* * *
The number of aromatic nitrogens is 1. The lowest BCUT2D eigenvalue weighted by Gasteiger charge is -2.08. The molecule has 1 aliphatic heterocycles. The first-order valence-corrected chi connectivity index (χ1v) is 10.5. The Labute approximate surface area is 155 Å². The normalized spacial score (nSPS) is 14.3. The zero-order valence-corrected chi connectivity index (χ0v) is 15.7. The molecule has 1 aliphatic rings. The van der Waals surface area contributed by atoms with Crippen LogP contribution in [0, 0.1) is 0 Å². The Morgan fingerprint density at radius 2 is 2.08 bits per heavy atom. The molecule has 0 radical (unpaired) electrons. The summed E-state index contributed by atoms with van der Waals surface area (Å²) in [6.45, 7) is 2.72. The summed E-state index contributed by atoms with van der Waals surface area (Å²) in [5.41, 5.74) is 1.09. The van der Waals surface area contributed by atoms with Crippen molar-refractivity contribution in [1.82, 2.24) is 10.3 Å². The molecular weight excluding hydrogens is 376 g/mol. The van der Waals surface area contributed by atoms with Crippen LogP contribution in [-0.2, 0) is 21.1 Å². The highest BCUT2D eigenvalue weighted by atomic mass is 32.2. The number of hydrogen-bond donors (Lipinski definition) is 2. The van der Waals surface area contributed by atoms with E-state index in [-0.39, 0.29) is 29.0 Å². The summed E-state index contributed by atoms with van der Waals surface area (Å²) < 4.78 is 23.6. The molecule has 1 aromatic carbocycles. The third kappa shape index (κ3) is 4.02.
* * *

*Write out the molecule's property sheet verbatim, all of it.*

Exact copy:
The number of aromatic nitrogens is 1. The lowest BCUT2D eigenvalue weighted by Gasteiger charge is -2.08. The molecule has 1 aliphatic heterocycles. The first-order valence-corrected chi connectivity index (χ1v) is 10.5. The Labute approximate surface area is 155 Å². The normalized spacial score (nSPS) is 14.3. The zero-order valence-corrected chi connectivity index (χ0v) is 15.7. The molecule has 1 aliphatic rings. The van der Waals surface area contributed by atoms with Crippen LogP contribution in [0, 0.1) is 0 Å². The Morgan fingerprint density at radius 2 is 2.08 bits per heavy atom. The molecule has 0 radical (unpaired) electrons. The summed E-state index contributed by atoms with van der Waals surface area (Å²) in [6.45, 7) is 2.72. The summed E-state index contributed by atoms with van der Waals surface area (Å²) in [5.41, 5.74) is 1.09. The van der Waals surface area contributed by atoms with Crippen molar-refractivity contribution in [1.82, 2.24) is 10.3 Å². The molecular weight excluding hydrogens is 376 g/mol. The van der Waals surface area contributed by atoms with Crippen LogP contribution in [-0.2, 0) is 21.1 Å². The highest BCUT2D eigenvalue weighted by atomic mass is 32.2. The number of hydrogen-bond donors (Lipinski definition) is 2. The van der Waals surface area contributed by atoms with E-state index in [-0.39, 0.29) is 29.0 Å². The summed E-state index contributed by atoms with van der Waals surface area (Å²) < 4.78 is 23.6. The molecule has 1 aromatic carbocycles. The third kappa shape index (κ3) is 4.02.